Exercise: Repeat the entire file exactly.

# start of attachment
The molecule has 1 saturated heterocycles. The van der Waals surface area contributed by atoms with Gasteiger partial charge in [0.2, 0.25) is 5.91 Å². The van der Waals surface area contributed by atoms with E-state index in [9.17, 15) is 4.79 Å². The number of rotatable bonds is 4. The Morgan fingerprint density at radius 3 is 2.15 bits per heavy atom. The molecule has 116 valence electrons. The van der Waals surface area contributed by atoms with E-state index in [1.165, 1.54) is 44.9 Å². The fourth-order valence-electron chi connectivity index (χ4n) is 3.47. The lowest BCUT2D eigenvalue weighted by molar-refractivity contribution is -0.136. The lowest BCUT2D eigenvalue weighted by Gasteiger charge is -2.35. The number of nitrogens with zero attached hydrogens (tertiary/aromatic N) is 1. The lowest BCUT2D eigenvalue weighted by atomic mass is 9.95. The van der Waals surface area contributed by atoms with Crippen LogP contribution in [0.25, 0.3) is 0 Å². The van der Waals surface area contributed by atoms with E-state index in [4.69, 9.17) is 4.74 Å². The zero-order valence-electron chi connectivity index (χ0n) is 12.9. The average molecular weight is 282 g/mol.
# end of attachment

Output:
The molecule has 1 saturated heterocycles. The van der Waals surface area contributed by atoms with Gasteiger partial charge in [0.2, 0.25) is 5.91 Å². The van der Waals surface area contributed by atoms with E-state index in [9.17, 15) is 4.79 Å². The number of rotatable bonds is 4. The Morgan fingerprint density at radius 3 is 2.15 bits per heavy atom. The molecule has 116 valence electrons. The van der Waals surface area contributed by atoms with E-state index in [1.165, 1.54) is 44.9 Å². The fourth-order valence-electron chi connectivity index (χ4n) is 3.47. The lowest BCUT2D eigenvalue weighted by molar-refractivity contribution is -0.136. The lowest BCUT2D eigenvalue weighted by Gasteiger charge is -2.35. The number of nitrogens with zero attached hydrogens (tertiary/aromatic N) is 1. The lowest BCUT2D eigenvalue weighted by atomic mass is 9.95. The van der Waals surface area contributed by atoms with Crippen LogP contribution in [0.25, 0.3) is 0 Å². The van der Waals surface area contributed by atoms with E-state index in [4.69, 9.17) is 4.74 Å². The zero-order valence-electron chi connectivity index (χ0n) is 12.9. The average molecular weight is 282 g/mol.